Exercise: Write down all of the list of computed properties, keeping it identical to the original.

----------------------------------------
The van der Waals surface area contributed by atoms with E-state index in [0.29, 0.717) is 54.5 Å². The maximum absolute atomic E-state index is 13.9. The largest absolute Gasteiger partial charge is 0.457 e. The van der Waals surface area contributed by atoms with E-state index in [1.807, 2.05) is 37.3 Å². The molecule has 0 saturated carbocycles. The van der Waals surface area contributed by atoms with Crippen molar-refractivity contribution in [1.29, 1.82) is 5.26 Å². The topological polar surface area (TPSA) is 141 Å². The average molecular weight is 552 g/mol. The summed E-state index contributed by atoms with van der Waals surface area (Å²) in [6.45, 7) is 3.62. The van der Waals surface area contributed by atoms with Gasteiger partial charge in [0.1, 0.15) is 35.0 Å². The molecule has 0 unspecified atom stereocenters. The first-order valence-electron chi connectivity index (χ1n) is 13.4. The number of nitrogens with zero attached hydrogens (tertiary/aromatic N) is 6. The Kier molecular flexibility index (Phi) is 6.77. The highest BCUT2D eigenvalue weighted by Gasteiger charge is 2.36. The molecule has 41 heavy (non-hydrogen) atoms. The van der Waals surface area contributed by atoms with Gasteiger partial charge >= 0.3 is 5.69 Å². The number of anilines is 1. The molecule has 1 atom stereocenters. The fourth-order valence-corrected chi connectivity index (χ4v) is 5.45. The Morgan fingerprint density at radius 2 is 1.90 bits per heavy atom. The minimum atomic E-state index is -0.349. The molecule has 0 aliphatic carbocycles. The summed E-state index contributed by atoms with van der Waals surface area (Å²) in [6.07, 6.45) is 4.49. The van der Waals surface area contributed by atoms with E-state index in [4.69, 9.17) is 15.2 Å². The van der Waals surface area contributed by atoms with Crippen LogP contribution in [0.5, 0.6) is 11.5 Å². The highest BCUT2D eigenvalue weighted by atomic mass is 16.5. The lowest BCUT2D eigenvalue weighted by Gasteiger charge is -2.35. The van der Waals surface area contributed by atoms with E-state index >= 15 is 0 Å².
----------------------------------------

The van der Waals surface area contributed by atoms with E-state index in [0.29, 0.717) is 54.5 Å². The maximum absolute atomic E-state index is 13.9. The largest absolute Gasteiger partial charge is 0.457 e. The van der Waals surface area contributed by atoms with E-state index in [1.807, 2.05) is 37.3 Å². The molecule has 0 saturated carbocycles. The van der Waals surface area contributed by atoms with Crippen molar-refractivity contribution in [1.29, 1.82) is 5.26 Å². The topological polar surface area (TPSA) is 141 Å². The average molecular weight is 552 g/mol. The summed E-state index contributed by atoms with van der Waals surface area (Å²) in [6.45, 7) is 3.62. The van der Waals surface area contributed by atoms with Gasteiger partial charge in [0.1, 0.15) is 35.0 Å². The molecule has 0 unspecified atom stereocenters. The first-order valence-electron chi connectivity index (χ1n) is 13.4. The number of nitrogens with zero attached hydrogens (tertiary/aromatic N) is 6. The Kier molecular flexibility index (Phi) is 6.77. The highest BCUT2D eigenvalue weighted by Gasteiger charge is 2.36. The molecule has 41 heavy (non-hydrogen) atoms. The van der Waals surface area contributed by atoms with Gasteiger partial charge >= 0.3 is 5.69 Å². The number of anilines is 1. The molecule has 1 atom stereocenters. The fourth-order valence-corrected chi connectivity index (χ4v) is 5.45. The Morgan fingerprint density at radius 2 is 1.90 bits per heavy atom. The minimum atomic E-state index is -0.349. The molecule has 0 aliphatic carbocycles. The summed E-state index contributed by atoms with van der Waals surface area (Å²) in [6.07, 6.45) is 4.49. The van der Waals surface area contributed by atoms with E-state index in [4.69, 9.17) is 15.2 Å². The van der Waals surface area contributed by atoms with Crippen LogP contribution in [0.5, 0.6) is 11.5 Å². The highest BCUT2D eigenvalue weighted by atomic mass is 16.5. The lowest BCUT2D eigenvalue weighted by Gasteiger charge is -2.35. The van der Waals surface area contributed by atoms with E-state index >= 15 is 0 Å².